Notably, the grant for an order of annulment is discretionary in nature and upon the same being granted, the Insolvency Register held at the Office of the Official Receiver ought to be rectified.

A classical case is Insolvency Cause No. 6 of 2018: In the matter of Ali Jillo Fallan (Insolvency Cause 6 of 2018) [2021] KEHC 8 (KLR) (Commercial and Tax) (10 September 2021) (Ruling) which was handled by the firm and decided by Justice Mativo as he then was. In the case, Gulf African Bank advanced a facility of Kshs 6,554,800.00 to Mr Jillo and whereupon default the Bank filed a debt recovery suit. Upon trial, judgment was entered in favour of the Bank. Before the delivery of the judgment, Mr Jillo filed a Bankruptcy Petition under Section 32 of the Act to defeat an ensuing court decree.

In his Statement of Affairs, he attached assets worth Kshs. 158,596.92 and liabilities worth Kshs. 8,457,883.92 including the debt owed to Gulf bank. The Bank opposed the Petition and argued that it was an attempt to evade lawful liabilities and such fell short of the legal threshold. In a Ruling delivered by Justice JM Mativo, as he then was, on 10th September 2021, he wisely observed as follows:

  • The Law provides a debtor to seek relief from unmanageable debt through bankruptcy;
  • Bankruptcy is as an option of last resort because it has serious consequences.
  • A bankruptcy petition must be made in good faith and with full material disclosure.
  • The Petition must be Gazetted in the Kenya Gazette and in the newspaper to afford creditors the opportunity to come forward to either oppose or support the Petition.
  • The Debtor’s statement of financial position must attain, the three-prong test; credibility, reliability and probability.

In conclusion, the Bankruptcy Petition was found unmerited and was dismissed with costs. If Mr. Jillo had been lucky to be adjudged bankrupt unprocedurally, irregularly and out of material non-disclosure, creditors such as the Bank would still have a remedy under Section 272 by moving the Court accordingly for annulment and restoration of the debtor to his original status as though the orders had never been made.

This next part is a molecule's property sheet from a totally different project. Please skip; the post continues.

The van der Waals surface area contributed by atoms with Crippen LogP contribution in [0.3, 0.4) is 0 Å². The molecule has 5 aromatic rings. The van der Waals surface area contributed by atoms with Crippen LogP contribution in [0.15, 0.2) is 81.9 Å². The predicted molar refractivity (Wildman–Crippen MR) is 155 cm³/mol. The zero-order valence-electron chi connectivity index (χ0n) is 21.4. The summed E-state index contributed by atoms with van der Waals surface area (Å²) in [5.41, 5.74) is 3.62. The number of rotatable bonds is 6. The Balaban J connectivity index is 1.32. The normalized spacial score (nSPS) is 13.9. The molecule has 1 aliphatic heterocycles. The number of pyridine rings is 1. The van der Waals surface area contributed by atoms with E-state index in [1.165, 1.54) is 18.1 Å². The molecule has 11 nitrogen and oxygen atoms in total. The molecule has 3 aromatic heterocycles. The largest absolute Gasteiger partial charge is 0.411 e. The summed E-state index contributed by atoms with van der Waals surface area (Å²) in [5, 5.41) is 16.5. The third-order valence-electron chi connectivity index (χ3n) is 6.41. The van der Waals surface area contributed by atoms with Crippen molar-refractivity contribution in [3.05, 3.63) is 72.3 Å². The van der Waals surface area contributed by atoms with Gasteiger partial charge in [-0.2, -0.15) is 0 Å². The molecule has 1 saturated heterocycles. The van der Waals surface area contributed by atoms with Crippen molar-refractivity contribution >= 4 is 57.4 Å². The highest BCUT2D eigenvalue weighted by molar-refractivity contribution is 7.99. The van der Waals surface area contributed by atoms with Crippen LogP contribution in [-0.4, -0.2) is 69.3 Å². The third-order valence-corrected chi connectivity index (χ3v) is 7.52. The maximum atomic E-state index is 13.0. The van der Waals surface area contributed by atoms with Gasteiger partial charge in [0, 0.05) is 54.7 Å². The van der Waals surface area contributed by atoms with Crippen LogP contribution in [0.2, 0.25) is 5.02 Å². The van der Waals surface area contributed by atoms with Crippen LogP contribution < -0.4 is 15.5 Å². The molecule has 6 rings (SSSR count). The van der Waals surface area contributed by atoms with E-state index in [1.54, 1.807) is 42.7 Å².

A Petitioner who bespeaks a Bankruptcy order must be candid and forthright as to his state of affairs and make full and frank disclosure. Since the laws on Bankruptcy have become prone to abuse by fraudsters, it is trite to implore upon them of the import of Section 272 of the Insolvency Act 2015 and remind them of our everyday Swahili adage that Dawa ya deni ni kulipa”.

This article is provided free of charge for information purposes only; it does not constitute legal advice and should be relied on as such. No responsibility for the accuracy and/or correctness of the information and commentary as set in the article should be held without seeking specific legal advice on the subject matter. If you have any query regarding the same, please do not hesitate to contact Litigation Department at Litigation@wamaeallen.com

About the author

Partner at Wamae & Allen

Caxstone specializes in civil, employment and labour disputes, constitutional law, family law and succession, and environment and land matters. He has amassed a wealth of knowledge and experience in litigation which is evident in the successes obtained for clients. He is an active member of the Employment and Labour Relations Court Bar-Bench committee.